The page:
Ah Austria, land of schnitzel, lederhosen, Mozart, alpine meadows and beer drinking. Less widely appreciated is its special place in the history of catastrophic banking crises.
It was the failure of Creditanstalt, a Viennese bank founded in 1855 by Anselm von Rothschild, that arguably sparked the Great Depression, setting off an unstoppable chain reaction of bankruptcies throughout Europe and America.
No-one would think that what happened last week at Austria’s failed Hypo Alpe-Adria Bank International falls into quite the same category; we are meant to be in the recovery phase of the latest global banking crisis, so this is more about re-setting the system than again bringing it to its knees, right?
Well, make up your own mind. I suspect neither financial markets nor policymakers have yet caught onto the full significance of the latest turn of events.
In a nutshell, the Austrian government has had enough of funding the bank’s losses, and announced plans to “bail-in” external creditors to the tune of €7.6bn instead.
As such, this marks a test case of new European rules to make creditors pay for failing banks. About time too, you might say. What took them so long?
Only in this case, the bonds are notionally guaranteed by the Austrian state of Carinthia, which now theoretically becomes liable for the bail-in. It’s an echo of the mess Ireland got itself into at the height of the banking crisis, when it foolishly attempted to stem the panic by underwriting all Irish banking liabilities; the move very nearly ended up bankrupting the entire country. Hypo will bankrupt Carinthia.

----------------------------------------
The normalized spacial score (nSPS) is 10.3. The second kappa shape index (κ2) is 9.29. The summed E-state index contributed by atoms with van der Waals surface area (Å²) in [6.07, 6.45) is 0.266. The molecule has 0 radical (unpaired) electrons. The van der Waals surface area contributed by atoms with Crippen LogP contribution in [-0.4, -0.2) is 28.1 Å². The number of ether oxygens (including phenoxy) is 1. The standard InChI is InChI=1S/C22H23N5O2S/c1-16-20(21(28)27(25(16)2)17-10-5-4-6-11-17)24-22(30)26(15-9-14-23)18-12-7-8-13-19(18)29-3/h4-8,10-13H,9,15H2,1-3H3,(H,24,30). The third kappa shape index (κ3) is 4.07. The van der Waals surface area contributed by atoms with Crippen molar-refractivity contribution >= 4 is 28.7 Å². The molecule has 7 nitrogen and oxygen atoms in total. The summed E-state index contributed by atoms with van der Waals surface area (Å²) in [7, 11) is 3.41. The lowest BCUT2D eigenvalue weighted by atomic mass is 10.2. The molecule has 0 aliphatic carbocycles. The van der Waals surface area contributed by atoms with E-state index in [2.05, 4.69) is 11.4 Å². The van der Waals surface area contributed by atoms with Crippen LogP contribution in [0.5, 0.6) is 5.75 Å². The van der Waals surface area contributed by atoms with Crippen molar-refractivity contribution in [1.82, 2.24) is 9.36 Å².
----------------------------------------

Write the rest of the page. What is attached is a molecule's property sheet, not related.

Essentially, what the Austrian government is doing is cutting loose an entire region, rather in the way the federal authorities in the US allowed Detroit to go bust a number of years ago.
It’s a mini-Greece going off in the heartlands of Europe.
In Hypo’s case, the bail-in also threatens knock-on consequences for public bodies elsewhere, including Bayern Landesbank, a big holder of Hypo bonds which is owned by the German state of Bavaria, and the Munich based FMSW, which is again publicly underwritten.
All this is just the tip of the iceberg; Europe is awash with interlinked banking and public liabilities, many of which will never be repaid and basically need to be written off.
Massive creditor losses are in prospect. The European authorities had us all half convinced that Europe’s debt crisis was over. In truth, it may have barely begun.
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